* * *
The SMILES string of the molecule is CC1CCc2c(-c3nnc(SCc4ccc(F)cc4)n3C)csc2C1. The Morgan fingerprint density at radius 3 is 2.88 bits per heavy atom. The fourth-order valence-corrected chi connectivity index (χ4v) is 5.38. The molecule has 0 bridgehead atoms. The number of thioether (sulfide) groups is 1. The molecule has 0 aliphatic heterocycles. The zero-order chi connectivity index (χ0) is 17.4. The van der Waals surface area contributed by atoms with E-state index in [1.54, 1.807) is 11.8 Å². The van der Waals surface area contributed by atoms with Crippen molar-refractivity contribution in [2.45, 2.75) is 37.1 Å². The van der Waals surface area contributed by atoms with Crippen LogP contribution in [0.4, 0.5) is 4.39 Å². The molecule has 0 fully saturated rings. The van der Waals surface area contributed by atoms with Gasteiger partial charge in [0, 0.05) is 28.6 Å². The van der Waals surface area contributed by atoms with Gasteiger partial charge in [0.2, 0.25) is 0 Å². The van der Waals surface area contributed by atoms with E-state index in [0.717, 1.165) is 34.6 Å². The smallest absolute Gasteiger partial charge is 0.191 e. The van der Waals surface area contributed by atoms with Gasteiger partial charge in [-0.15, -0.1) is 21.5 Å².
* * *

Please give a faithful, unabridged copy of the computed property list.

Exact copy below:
The SMILES string of the molecule is CC1CCc2c(-c3nnc(SCc4ccc(F)cc4)n3C)csc2C1. The Morgan fingerprint density at radius 3 is 2.88 bits per heavy atom. The fourth-order valence-corrected chi connectivity index (χ4v) is 5.38. The molecule has 0 bridgehead atoms. The number of thioether (sulfide) groups is 1. The molecule has 0 aliphatic heterocycles. The zero-order chi connectivity index (χ0) is 17.4. The van der Waals surface area contributed by atoms with E-state index in [1.54, 1.807) is 11.8 Å². The van der Waals surface area contributed by atoms with Crippen molar-refractivity contribution in [2.45, 2.75) is 37.1 Å². The van der Waals surface area contributed by atoms with Crippen LogP contribution in [0.4, 0.5) is 4.39 Å². The molecule has 0 fully saturated rings. The van der Waals surface area contributed by atoms with Gasteiger partial charge in [0, 0.05) is 28.6 Å². The van der Waals surface area contributed by atoms with Gasteiger partial charge in [0.2, 0.25) is 0 Å². The van der Waals surface area contributed by atoms with E-state index in [0.717, 1.165) is 34.6 Å². The smallest absolute Gasteiger partial charge is 0.191 e. The van der Waals surface area contributed by atoms with Gasteiger partial charge in [-0.15, -0.1) is 21.5 Å².